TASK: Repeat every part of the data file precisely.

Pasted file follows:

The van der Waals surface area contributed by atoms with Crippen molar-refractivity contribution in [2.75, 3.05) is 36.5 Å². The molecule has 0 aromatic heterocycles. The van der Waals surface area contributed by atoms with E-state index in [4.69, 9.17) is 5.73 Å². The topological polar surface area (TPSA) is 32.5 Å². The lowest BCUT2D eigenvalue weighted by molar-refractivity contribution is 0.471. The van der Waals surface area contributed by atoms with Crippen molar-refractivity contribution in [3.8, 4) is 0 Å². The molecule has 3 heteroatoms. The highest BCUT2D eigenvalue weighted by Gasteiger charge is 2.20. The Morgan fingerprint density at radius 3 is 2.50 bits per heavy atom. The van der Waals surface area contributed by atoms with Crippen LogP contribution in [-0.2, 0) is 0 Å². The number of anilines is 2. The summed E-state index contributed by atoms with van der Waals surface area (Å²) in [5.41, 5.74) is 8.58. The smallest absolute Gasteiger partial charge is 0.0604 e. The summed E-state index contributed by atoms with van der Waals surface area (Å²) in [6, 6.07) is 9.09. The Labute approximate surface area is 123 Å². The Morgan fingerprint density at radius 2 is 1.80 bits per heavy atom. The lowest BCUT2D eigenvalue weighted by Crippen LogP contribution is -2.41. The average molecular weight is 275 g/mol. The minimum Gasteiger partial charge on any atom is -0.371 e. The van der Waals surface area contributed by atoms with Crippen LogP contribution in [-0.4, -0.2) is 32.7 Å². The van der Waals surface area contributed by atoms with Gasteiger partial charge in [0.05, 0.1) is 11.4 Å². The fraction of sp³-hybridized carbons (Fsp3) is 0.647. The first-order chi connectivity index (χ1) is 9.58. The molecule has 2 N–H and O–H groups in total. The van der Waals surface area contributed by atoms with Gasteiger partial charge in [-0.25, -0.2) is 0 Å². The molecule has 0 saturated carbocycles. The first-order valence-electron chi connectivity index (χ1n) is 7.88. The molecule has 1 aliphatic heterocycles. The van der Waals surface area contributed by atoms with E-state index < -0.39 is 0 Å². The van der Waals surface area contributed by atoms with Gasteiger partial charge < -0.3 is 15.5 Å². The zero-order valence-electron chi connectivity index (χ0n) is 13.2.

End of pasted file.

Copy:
The van der Waals surface area contributed by atoms with Crippen molar-refractivity contribution in [2.75, 3.05) is 36.5 Å². The molecule has 0 aromatic heterocycles. The van der Waals surface area contributed by atoms with E-state index in [4.69, 9.17) is 5.73 Å². The topological polar surface area (TPSA) is 32.5 Å². The lowest BCUT2D eigenvalue weighted by molar-refractivity contribution is 0.471. The van der Waals surface area contributed by atoms with Crippen molar-refractivity contribution in [3.8, 4) is 0 Å². The molecule has 3 heteroatoms. The highest BCUT2D eigenvalue weighted by Gasteiger charge is 2.20. The Morgan fingerprint density at radius 3 is 2.50 bits per heavy atom. The van der Waals surface area contributed by atoms with Crippen LogP contribution in [-0.2, 0) is 0 Å². The number of anilines is 2. The summed E-state index contributed by atoms with van der Waals surface area (Å²) in [5.41, 5.74) is 8.58. The smallest absolute Gasteiger partial charge is 0.0604 e. The summed E-state index contributed by atoms with van der Waals surface area (Å²) in [6, 6.07) is 9.09. The Labute approximate surface area is 123 Å². The Morgan fingerprint density at radius 2 is 1.80 bits per heavy atom. The lowest BCUT2D eigenvalue weighted by Crippen LogP contribution is -2.41. The average molecular weight is 275 g/mol. The minimum Gasteiger partial charge on any atom is -0.371 e. The van der Waals surface area contributed by atoms with Crippen LogP contribution in [-0.4, -0.2) is 32.7 Å². The van der Waals surface area contributed by atoms with Gasteiger partial charge in [0.05, 0.1) is 11.4 Å². The fraction of sp³-hybridized carbons (Fsp3) is 0.647. The first-order chi connectivity index (χ1) is 9.58. The molecule has 2 N–H and O–H groups in total. The van der Waals surface area contributed by atoms with Gasteiger partial charge in [-0.25, -0.2) is 0 Å². The molecule has 0 saturated carbocycles. The first-order valence-electron chi connectivity index (χ1n) is 7.88. The molecule has 1 aliphatic heterocycles. The van der Waals surface area contributed by atoms with E-state index < -0.39 is 0 Å². The van der Waals surface area contributed by atoms with Gasteiger partial charge < -0.3 is 15.5 Å². The zero-order valence-electron chi connectivity index (χ0n) is 13.2.